There was more than enough pain to go around, but there was also a certain Schadenfreude over the troubles predicted for the widely disliked Yuppies. Trend prognosticator Faith Popcorn voiced the general idea: “One house, one car, one raincoat — that’s what it’s going to be.” How could she — and we — be so wrong? Black Monday turned out to have had no serious consequences at all, and the greed that was considered a marker of the 1980s was only just beginning the huge acceleration that went on for another 20 years. Nineteen eighty-seven, and the Asian crisis of a decade later, marked “the rise of the ever more highly mobile financier, running ever more highly mobile money?. Obviously the poor guy in Thailand who lost his company doesn’t think of his crisis as a Wall Street subplot. But on Wall Street, that’s what it was.”

The Internet bubble introduced a new phenomenon to Wall Street. “The Internet formula for success,” Lewis writes, “turned traditional capitalism on its head. Traditionally a company persuaded people to invest in it by making profits. Now it persuaded people to invest in it first, and hoped the profits would follow?. In this new world skepticism was not a sign of intelligence. It was a sin.”

And what did we learn from it all? Not much; each crisis, different in itself, seems to fit a certain psychological pattern. There is chaos, upheaval, loss, radical changes in status and fortune. “The guy out in the wilderness who had been saying for the past four years that the good times were an illusion and a sham is wheeled in to take a bow and then hustled off stage, so that everyone else can regroup, and the whole process can start over again.”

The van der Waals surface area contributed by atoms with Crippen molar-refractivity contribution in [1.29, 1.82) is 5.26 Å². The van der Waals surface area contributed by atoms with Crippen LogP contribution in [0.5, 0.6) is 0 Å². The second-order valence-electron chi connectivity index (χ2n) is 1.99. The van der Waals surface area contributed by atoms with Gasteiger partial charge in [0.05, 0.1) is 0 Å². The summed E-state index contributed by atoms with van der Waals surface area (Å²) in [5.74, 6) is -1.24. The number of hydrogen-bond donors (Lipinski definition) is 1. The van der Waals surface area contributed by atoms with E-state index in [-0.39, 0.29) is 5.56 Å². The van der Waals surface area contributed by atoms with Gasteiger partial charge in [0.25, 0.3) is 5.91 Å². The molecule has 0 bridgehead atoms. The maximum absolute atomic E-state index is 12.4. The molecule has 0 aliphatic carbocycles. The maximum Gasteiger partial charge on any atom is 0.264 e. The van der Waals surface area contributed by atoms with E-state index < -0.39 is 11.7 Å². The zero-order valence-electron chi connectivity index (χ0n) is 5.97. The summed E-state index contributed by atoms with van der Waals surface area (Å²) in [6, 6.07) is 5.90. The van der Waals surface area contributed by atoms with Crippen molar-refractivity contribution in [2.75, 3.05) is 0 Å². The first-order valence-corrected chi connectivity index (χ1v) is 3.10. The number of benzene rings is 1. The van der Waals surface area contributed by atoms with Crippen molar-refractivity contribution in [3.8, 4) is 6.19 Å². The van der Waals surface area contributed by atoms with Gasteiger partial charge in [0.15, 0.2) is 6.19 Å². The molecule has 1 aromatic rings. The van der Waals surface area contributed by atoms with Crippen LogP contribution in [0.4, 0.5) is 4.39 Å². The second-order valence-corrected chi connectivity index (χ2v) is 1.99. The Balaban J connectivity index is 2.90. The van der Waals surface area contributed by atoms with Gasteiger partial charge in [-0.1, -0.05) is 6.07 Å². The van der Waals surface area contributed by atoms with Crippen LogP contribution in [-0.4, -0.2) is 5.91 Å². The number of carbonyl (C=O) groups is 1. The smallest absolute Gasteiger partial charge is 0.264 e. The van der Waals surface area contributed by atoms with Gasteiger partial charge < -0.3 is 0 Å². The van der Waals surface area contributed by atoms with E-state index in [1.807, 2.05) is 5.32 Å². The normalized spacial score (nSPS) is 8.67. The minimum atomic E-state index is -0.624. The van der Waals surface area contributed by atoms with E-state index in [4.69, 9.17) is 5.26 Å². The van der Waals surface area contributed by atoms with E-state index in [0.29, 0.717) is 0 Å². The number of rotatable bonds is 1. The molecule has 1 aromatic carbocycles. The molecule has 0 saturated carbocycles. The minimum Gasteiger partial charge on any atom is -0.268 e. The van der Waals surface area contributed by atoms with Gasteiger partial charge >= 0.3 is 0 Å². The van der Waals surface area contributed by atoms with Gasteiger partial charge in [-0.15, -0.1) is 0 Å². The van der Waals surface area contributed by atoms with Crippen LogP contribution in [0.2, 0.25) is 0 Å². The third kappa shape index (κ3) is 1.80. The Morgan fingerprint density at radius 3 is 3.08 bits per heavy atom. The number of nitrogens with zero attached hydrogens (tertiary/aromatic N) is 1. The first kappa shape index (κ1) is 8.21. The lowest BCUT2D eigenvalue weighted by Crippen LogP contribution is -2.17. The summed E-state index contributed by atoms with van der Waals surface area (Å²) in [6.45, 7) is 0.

Our current crash is just different enough from those that have preceded it to make it difficult to draw comparisons. It could have been foretold, and a few people did so: John Cassidy’s “The Next Crash,” for example, published in The New Yorker in November 2002 and included here, is extraordinarily prescient. Yet economists, politicians, and pundits are now floundering. Perhaps the problem is that economics is not really a science — or if it is a science, it is one whose laws are still largely mysterious to us, and one adulterated by human behaviorthat, in spite of what Adam Smith wrote about rationalism and enlightened self-interest, does not seem to be either rational or enlightened. Lewis is correct to stress “the limits of reason in human affairs,” remarking (of the Asian crisis) that financial analysts’ “attachment to higher reason was a great advantage only as long as there was a limit to the market’s unreason. Suddenly, there was no limit.”

But it seems that even irrationality cannot be counted on, for as Paul Krugman points out, the current panic is quite a rational one: there is a lot of bad debt out there. So how do we learn from the past? How can we apply a knowledge of previous booms and busts to the precarious present? Lewis’s collection does not propose any answers, alas; but it does explain many murky points, and in a most entertaining fashion.